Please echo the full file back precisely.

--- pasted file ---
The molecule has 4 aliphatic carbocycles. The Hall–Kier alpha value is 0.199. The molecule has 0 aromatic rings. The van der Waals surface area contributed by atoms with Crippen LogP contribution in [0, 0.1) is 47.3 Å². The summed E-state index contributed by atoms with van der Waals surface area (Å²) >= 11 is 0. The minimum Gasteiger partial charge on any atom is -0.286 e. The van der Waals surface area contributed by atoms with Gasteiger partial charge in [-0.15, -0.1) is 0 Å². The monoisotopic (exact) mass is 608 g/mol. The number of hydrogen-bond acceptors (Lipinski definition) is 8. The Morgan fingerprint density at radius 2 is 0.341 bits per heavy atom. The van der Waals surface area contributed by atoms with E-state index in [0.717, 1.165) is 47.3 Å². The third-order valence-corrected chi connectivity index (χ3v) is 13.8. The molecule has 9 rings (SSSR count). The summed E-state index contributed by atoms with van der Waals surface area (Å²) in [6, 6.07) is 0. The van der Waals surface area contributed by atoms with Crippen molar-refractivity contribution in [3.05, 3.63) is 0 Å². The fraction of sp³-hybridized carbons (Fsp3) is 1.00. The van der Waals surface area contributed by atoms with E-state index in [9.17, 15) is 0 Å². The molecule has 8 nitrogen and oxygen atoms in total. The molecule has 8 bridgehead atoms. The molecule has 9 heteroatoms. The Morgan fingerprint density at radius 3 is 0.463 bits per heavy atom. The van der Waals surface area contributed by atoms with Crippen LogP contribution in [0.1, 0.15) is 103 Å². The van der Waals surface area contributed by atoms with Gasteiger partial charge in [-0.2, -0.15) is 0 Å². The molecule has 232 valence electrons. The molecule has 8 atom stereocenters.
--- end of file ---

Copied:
The molecule has 4 aliphatic carbocycles. The Hall–Kier alpha value is 0.199. The molecule has 0 aromatic rings. The van der Waals surface area contributed by atoms with Crippen LogP contribution in [0, 0.1) is 47.3 Å². The summed E-state index contributed by atoms with van der Waals surface area (Å²) >= 11 is 0. The minimum Gasteiger partial charge on any atom is -0.286 e. The van der Waals surface area contributed by atoms with Gasteiger partial charge in [-0.15, -0.1) is 0 Å². The monoisotopic (exact) mass is 608 g/mol. The number of hydrogen-bond acceptors (Lipinski definition) is 8. The Morgan fingerprint density at radius 2 is 0.341 bits per heavy atom. The van der Waals surface area contributed by atoms with E-state index in [0.717, 1.165) is 47.3 Å². The third-order valence-corrected chi connectivity index (χ3v) is 13.8. The molecule has 9 rings (SSSR count). The summed E-state index contributed by atoms with van der Waals surface area (Å²) in [6, 6.07) is 0. The van der Waals surface area contributed by atoms with Crippen molar-refractivity contribution in [3.05, 3.63) is 0 Å². The fraction of sp³-hybridized carbons (Fsp3) is 1.00. The van der Waals surface area contributed by atoms with E-state index in [9.17, 15) is 0 Å². The molecule has 8 nitrogen and oxygen atoms in total. The molecule has 8 bridgehead atoms. The molecule has 9 heteroatoms. The Morgan fingerprint density at radius 3 is 0.463 bits per heavy atom. The van der Waals surface area contributed by atoms with Crippen LogP contribution in [0.1, 0.15) is 103 Å². The van der Waals surface area contributed by atoms with Gasteiger partial charge in [-0.2, -0.15) is 0 Å². The molecule has 232 valence electrons. The molecule has 8 atom stereocenters.